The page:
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There's Trouble Brewing at the LA Times

AP Photo/Richard Vogel

Like many legacy publications, The Los Angeles Times faces an uncertain future with the media industry’s changing environment. The surge towards digitalization and the integration of video and social media has forced every media company, large and small, to adapt. Some succeed while others fail, which is the nature of the market. 


The LA Times reportedly was in a period of limbo, a shell of its former self with a staff of over a little over 500 employees. It used to be a well-oiled journalistic machine with some 1,200 writers. That changed in 2018 when wealthy pharmaceutical executive Patrick Soon-Shiong purchased the paper and promised stability and a journalistic plan for the 21st Century. He promised new offices and what could only be described as a blank check regarding returning this paper to its former glory. Yet, the Soon-Shiong ownership has also come with a healthy dose of internal strife and drama, some of which border ethical boundaries.


Politico did a deep-dive on the internal conflicts engulfing the LA Times, speaking with dozens of former and current staffers off the record who describe the work environment as tense, especially with Nika Soon-Shiong allegedly meddling regarding the paper’s endorsement and its coverage. Nika is a ‘woke’ lefty who is an associate of the non-profit Fund for Guaranteed Income, which you could guess advocates for free money to be given to “vulnerable people.” She also spearheaded the move to cut funding to the Los Angeles County Sheriff’s Department and was appointed to become West Hollywood Public Safety Commissioner. The latter has been a gray area regarding journalistic ethics because she has pitched what the commission is doing to the paper’s reporters, asking them to do articles about their work.


Ms. Soon-Shiong has also instructed reporters on a new lefty guideline regarding reporting on crime in the city. She wants writers to eschew using words like “looting” and lambasted a junior LA Times reporter for a story about suspects stealing watches and then fleeing in a Black Rolls-Royce. According to Politico, Activist Los Angeles torched the 190-word story as being a press release by the police, and Ms. Soon-Shiong also joined in raking the writer over the coals. Later, the paper won a Pulitzer for photography and held an awkward all-staff meeting to celebrate the award and praise its photographer. You can’t bash your newspaper and love it too—that’s not healthy. That’s schizophrenia.

The younger Soon-Shiong has been accused of meddling in the paper’s endorsement process in local elections, with every candidate being connected to the family in some fashion. Nika isn’t the only family member who has skirted perilously close to unethical uses of their medium. Patrick Soon-Shiong was featured in an LA Times video promoting a COVID vaccine that his company was manufacturing but had not been approved in the United States. That’s one flaw this father-daughter duo reportedly shares. Still, while Nika’s meddling in the reporting side—allegedly—has raised eyebrows, the elder Soon-Shiong’s management skills have also increased the staff’s blood pressure. The word that describes Mr. Soon Shiong’s handling of the paper is purely paradoxical. One word tossed around in the Politico piece was “ephemeral,” and marked by the drop-in of the big boss with other vested interests like his other paper, the San Diego Union-Tribune. He’s also reportedly a potential buyer for the Los Angeles Angels.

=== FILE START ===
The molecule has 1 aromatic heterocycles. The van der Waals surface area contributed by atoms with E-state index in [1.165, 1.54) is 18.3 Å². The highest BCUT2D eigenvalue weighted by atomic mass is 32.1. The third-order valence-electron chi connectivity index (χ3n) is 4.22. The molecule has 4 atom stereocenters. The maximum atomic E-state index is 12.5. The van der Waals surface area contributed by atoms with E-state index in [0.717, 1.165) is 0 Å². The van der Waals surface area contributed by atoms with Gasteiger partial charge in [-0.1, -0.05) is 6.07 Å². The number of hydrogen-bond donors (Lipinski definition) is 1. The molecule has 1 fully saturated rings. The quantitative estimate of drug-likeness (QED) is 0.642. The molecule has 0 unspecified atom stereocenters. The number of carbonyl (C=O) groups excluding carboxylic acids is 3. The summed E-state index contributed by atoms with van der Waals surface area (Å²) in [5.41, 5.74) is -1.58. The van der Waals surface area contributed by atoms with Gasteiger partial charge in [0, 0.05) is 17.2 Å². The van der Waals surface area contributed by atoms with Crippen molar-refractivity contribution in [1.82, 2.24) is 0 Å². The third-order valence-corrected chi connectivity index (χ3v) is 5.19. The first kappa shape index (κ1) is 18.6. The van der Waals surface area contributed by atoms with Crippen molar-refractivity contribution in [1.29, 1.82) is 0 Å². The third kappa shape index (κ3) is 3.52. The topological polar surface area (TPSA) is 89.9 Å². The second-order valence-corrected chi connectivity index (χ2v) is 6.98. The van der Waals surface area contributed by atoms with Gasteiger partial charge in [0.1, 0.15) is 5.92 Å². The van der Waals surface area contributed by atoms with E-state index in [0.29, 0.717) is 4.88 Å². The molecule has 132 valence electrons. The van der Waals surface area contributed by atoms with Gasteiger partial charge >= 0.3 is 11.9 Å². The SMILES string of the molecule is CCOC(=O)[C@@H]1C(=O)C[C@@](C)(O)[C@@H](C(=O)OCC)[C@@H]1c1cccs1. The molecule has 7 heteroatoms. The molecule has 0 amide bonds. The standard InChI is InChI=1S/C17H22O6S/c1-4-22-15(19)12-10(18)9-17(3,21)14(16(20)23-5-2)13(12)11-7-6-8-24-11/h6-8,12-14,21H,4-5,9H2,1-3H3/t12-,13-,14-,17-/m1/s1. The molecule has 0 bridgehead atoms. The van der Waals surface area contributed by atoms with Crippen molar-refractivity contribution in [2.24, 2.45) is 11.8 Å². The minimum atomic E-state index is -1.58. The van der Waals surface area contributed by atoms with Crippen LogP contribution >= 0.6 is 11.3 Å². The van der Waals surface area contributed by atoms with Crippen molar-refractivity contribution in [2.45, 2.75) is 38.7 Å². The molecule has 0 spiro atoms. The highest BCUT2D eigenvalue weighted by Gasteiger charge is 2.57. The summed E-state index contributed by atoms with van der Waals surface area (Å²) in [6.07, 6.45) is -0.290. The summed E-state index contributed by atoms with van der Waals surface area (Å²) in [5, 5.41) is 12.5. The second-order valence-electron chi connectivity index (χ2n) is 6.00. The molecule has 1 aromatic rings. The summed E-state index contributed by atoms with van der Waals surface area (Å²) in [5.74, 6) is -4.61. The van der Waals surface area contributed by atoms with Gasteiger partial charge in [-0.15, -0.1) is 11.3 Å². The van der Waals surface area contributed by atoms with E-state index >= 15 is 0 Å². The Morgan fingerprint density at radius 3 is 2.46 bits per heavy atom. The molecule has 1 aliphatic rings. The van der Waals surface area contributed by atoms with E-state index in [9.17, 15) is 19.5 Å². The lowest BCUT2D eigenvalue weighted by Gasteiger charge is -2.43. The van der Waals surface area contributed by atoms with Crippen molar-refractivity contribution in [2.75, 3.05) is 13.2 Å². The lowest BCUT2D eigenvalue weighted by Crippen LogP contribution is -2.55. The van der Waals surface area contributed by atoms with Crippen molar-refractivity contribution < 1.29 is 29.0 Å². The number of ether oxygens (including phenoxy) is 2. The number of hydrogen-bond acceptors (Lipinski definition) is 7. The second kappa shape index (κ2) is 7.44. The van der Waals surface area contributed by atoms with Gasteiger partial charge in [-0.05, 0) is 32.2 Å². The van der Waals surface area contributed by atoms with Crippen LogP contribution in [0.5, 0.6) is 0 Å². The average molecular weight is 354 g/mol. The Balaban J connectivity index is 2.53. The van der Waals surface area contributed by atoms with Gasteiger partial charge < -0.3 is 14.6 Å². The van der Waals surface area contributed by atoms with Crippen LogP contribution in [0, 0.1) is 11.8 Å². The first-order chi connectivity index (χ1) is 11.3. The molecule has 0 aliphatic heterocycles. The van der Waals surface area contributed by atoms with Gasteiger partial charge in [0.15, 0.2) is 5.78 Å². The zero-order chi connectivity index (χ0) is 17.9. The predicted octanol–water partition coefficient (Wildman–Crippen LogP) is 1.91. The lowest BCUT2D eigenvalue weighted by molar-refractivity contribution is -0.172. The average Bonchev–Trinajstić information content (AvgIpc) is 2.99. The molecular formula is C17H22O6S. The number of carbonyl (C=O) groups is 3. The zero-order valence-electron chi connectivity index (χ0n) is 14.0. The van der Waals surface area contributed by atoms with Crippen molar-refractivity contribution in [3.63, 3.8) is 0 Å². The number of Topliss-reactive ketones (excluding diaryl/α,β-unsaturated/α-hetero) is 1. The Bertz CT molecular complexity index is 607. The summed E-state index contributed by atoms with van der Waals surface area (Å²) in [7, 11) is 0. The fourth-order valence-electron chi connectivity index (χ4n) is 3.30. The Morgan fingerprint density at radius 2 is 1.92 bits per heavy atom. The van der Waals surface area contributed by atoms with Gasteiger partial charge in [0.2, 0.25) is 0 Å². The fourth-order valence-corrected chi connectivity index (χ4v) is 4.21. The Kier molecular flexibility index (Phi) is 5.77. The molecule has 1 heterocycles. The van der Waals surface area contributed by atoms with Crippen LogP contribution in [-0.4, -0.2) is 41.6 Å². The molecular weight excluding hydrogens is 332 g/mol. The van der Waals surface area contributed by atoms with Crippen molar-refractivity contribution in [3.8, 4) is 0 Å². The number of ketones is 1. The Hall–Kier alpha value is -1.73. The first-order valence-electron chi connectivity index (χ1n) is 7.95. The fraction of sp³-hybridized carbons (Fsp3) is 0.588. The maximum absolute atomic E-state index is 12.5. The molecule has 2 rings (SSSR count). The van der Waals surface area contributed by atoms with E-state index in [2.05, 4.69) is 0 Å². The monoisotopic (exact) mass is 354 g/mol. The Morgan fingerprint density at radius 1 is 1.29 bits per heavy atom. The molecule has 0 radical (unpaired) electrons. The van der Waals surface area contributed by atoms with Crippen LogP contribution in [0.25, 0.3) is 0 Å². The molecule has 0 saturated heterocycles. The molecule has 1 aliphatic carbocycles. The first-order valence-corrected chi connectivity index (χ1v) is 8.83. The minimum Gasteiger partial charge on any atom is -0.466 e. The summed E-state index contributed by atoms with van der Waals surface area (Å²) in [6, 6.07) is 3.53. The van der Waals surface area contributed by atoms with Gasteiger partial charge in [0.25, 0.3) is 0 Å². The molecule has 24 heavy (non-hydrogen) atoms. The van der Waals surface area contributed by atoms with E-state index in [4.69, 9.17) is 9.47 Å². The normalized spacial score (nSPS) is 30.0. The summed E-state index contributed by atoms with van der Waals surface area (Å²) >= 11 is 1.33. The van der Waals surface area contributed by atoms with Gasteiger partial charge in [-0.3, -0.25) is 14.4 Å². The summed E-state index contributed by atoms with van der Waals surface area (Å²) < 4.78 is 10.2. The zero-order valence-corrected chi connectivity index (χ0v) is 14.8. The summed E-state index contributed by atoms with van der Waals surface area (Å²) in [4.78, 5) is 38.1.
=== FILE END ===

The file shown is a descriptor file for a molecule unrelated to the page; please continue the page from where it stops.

Mr. Soon-Shiong is an “absentee landlord and also a micromanager” who— according to Politico—is also paralyzed by indecision. Those attributes are not ones you want to hear about a newspaper’s general manager in the face of an ever-changing business landscape that requires swift and sweeping decisions. Soon-Shiong has made some regarding the latter but is marked by a come-and-go attitude. It’s like a media-based hurricane season with Soon-Shiong.

One of the more damning aspects of the new ownership is that they don’t care about the history of the paper. There’s no plan to update its publishing infrastructure into a more efficient, technologically up-to-date operation. It’s reportedly still antiquated in some essential areas. What’s the mission of the LA Times? What’s the plan regarding the administrative and business side of the paper? What’s the plan, Stan? Those are unknown qualities right now. Nika is set to leave the States to pursue a doctoral degree in the UK, but the ongoing managerial issues will remain. The DC Bureau has also gone astray, with scores of reporters leaving to greener pastures. While the Soon-Shiong family has the money to turn things around—they don’t know the business, which could exacerbate these ongoing internal grievances.

The hiring of Kevin Merida as the paper’s new executive editor was seen as a top move, as he’s one of the most sought-after editors in the country. He’s also decided to step into the interlocutor role between the Soon-Shiong family and the rest of the staff, which is no easy task.


While liberal bias is always an issue, the cancer at the LA Times appears to be grounded in its direction and what it wants to do more than anything else. The owner's daughter being a full-throated lefty activist also didn’t help, presenting ethical quandaries that were wholly unforced errors. The LA Times is a ship with a partial rudder which, based on this piece, is in dire need of repairs or it will hit the rocks—a concern that seems to be shared by the publication’s employees.

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